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    V.M. posted: On September 15 Canada Post has issued a set containing 68 (!) different stamps. These stamps can be bought as included in the so called "Millennium Collection". I suppose that this way Canada has surpassed the Gulf States and some banana republics in the number of stamps contained in a set.
    Please notice that "due to popular demand, all 68 stamps featured in The Millennium Collection will be made available for sale in souvenir sheets of four different stamps beginning in January, 2000" . Don't rush, "a total of 17 souvenir sheets will be produced in quantities of 1 million each..." (quoted from Canada's Stamp Details, Vol. VIII No 4, 1999).
    The number of 17 souvenir sheets, to be issued on the same day, too, approaches the record set (pun not intended) by some Ajman or Dubai. Today it looks like the Gulf States postal administrations were a kind of forerunner, being 20-30 years in advance and setting trends for the posterity.
    I wonder how much time it will take till the 100 stamps limit in a set will be outrun. Less than another Millennium, I suppose...
    Note: One known problem with large sets with different subjects is that, quite often, only a reduced number of stamps of a given set are interesting for a collector. This way the collectors are either "forced" to buy more than they need (a problem especially with foreign stamps, that cannot be recycled on an envelope) or to renounce to have them, what can be frustrating and consequently bad for our hobby.
Posted the 9/18/99 on rec.collecting.stamps.discuss

Later note: Fortunately the sheets are sold separately too, but the fact was not mentioned from the beginning.

Dave Joll answered: Actually, it was outrun even before the Gulf States got in on the act! Turkey issued a set of 134 stamps featuring various towns in Turkey, during 1958 - 1960.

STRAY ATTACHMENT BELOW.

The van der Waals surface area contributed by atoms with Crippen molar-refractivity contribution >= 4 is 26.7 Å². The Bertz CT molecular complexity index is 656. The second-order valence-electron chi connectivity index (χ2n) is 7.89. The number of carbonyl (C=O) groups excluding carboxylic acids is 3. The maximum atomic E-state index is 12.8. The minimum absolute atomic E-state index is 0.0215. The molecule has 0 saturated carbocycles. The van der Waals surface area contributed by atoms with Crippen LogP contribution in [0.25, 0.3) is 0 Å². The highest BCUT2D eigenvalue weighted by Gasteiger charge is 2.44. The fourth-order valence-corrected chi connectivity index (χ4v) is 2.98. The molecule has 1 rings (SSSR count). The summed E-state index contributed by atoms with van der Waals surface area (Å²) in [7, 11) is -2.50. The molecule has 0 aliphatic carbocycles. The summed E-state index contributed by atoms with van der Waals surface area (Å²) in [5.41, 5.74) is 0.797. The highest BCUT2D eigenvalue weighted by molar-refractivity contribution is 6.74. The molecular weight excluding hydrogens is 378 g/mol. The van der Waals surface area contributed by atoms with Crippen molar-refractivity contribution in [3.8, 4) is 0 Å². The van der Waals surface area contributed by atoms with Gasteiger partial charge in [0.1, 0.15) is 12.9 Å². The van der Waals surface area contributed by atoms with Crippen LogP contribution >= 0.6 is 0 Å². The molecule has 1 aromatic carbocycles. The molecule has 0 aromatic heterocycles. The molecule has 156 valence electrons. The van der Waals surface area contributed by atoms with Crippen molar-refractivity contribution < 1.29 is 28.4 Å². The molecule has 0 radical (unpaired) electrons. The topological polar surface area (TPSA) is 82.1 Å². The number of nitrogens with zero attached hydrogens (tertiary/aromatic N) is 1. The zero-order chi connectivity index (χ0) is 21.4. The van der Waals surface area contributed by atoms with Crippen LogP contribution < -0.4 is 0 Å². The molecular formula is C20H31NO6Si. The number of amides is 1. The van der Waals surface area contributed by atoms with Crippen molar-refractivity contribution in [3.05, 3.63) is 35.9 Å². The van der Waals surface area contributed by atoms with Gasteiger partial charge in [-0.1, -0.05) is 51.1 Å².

My answer to Dave:
A couple of weeks ago we had a discussion about the difference between sets and series on this newsgroup. I have proposed then the following two definitions:
- A set consists of stamps with a similar subject and design, which were all issued the same day.
- Series are successions of sets, issued on different dates.
The reactions to these definitions were quite positive . Therefore, in my opinion:

1. The Turkish stamps that you have mentioned make up a series, not a set.
The longest of these Turkish sets (Scott 1378-1423) has 46 stamps.
2. A 100 stamps set hasn't been issued yet (fortunately).
Note: Two days later I have completed one definition, because the unique country condition has been proved to be not self-evident, as I have thought initially. 
- A set consists of stamps with a similar subject and design, which were all issued the same day by a given country.
- Series are successions of sets, issued on different dates.

Hello Ralph,
As I have written earlier, I proposed in my systematization four "integration" levels:
1. The same theme, different designs. Stamps issued in national currencies and valid only in issuing countries. Example: 200th anniversary of Hiroshige, stamps issued in the same graphic arrangement by 17 countries, see my page dedicated to Hiroshige.
2. The same theme, the same design. Stamps issued in national currencies and valid only in issuing countries. Examples: Swiss-China  or Denmark-Russia issues or some common European issues (Europe stamps)
3. The same theme, the same design, stamps issued in two or more national currencies and valid in two or more countries. Example: the Miniature Sheet of Romania (and Yugoslavia, Michel Block 10), year 1965, Iron Gate hydroelectric plant and dam, Scott 1747, Michel Block 60. The MS contains two Romanian and two Yugoslavian stamps. The whole MS was valid for postage in both countries, having a value of Lei 4 in Romania and of Dinar 500 in Yugoslavia. The best example is the the perfect joint issue of Switzerland with Liechtenstein (added later).
4. Future prevision (?). The stamps of the European Union, with the same or with different designs, in the same currency (Euro) and valid in all EU countries.

I prefer to consider as full (100%) joint issues the stamps satisfying the criteria mentioned under the point 3. (Posted 1/18/99)

   The Postal Service of Liechtenstein has announced that all Liechtenstein stamps issues before 1/1/1996 (with 4 exceptions) will loose their validity for the postage the 12/31/1999. The reason given by the Postal Service of Liechtenstein is the creation of the Liechtenstein Post LTD.
   The Liechtenstein government wrote that it knows that this announcement provoked a big interest in stamps circles (!) and that the deadline raised some questions. Therefore it started discussions with the involved circles to evaluate the situation. There are good chances, says the government, that the deadline will be prolonged.
  Source: Briefmarken aus dem Fürstentum Liechtenstein, issued in Jan. 1999. Up to each of us to interpret these statements :-) (posted 1/22/99)

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